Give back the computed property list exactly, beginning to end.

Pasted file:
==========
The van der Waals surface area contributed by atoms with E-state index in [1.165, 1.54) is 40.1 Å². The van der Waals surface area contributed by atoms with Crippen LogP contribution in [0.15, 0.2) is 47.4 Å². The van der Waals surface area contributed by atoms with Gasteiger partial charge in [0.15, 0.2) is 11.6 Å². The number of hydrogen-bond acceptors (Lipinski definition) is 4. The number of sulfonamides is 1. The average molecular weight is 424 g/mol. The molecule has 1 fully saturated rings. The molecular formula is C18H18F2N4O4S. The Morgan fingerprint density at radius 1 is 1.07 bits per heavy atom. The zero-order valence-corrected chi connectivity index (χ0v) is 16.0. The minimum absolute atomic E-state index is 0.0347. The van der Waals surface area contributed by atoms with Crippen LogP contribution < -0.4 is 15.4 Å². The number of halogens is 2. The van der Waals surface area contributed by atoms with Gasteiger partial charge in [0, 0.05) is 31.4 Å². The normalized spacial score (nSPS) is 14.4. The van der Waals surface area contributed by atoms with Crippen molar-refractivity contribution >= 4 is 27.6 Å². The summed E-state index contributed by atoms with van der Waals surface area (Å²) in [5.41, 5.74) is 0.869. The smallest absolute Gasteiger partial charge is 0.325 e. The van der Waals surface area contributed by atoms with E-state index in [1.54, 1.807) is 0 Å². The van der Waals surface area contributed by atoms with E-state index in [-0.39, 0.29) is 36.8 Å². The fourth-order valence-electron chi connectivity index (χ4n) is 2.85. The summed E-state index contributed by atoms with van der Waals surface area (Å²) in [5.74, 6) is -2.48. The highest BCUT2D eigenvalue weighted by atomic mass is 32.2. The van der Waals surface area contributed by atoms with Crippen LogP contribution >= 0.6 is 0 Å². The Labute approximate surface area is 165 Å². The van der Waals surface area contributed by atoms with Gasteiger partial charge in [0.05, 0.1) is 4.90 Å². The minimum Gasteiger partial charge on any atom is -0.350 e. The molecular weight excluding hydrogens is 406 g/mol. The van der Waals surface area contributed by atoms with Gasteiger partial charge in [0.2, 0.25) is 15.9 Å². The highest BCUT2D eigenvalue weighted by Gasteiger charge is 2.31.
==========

The van der Waals surface area contributed by atoms with E-state index in [1.165, 1.54) is 40.1 Å². The van der Waals surface area contributed by atoms with Crippen LogP contribution in [0.15, 0.2) is 47.4 Å². The van der Waals surface area contributed by atoms with Gasteiger partial charge in [0.15, 0.2) is 11.6 Å². The number of hydrogen-bond acceptors (Lipinski definition) is 4. The number of sulfonamides is 1. The average molecular weight is 424 g/mol. The molecule has 1 fully saturated rings. The molecular formula is C18H18F2N4O4S. The Morgan fingerprint density at radius 1 is 1.07 bits per heavy atom. The zero-order valence-corrected chi connectivity index (χ0v) is 16.0. The minimum absolute atomic E-state index is 0.0347. The van der Waals surface area contributed by atoms with Crippen LogP contribution < -0.4 is 15.4 Å². The number of halogens is 2. The van der Waals surface area contributed by atoms with Gasteiger partial charge in [0, 0.05) is 31.4 Å². The normalized spacial score (nSPS) is 14.4. The van der Waals surface area contributed by atoms with Crippen molar-refractivity contribution >= 4 is 27.6 Å². The summed E-state index contributed by atoms with van der Waals surface area (Å²) in [5.41, 5.74) is 0.869. The smallest absolute Gasteiger partial charge is 0.325 e. The van der Waals surface area contributed by atoms with E-state index in [1.54, 1.807) is 0 Å². The van der Waals surface area contributed by atoms with E-state index in [-0.39, 0.29) is 36.8 Å². The fourth-order valence-electron chi connectivity index (χ4n) is 2.85. The summed E-state index contributed by atoms with van der Waals surface area (Å²) in [5.74, 6) is -2.48. The highest BCUT2D eigenvalue weighted by atomic mass is 32.2. The van der Waals surface area contributed by atoms with Crippen LogP contribution >= 0.6 is 0 Å². The Labute approximate surface area is 165 Å². The van der Waals surface area contributed by atoms with Gasteiger partial charge in [0.05, 0.1) is 4.90 Å². The minimum Gasteiger partial charge on any atom is -0.350 e. The molecular weight excluding hydrogens is 406 g/mol. The van der Waals surface area contributed by atoms with Gasteiger partial charge in [0.2, 0.25) is 15.9 Å². The highest BCUT2D eigenvalue weighted by Gasteiger charge is 2.31.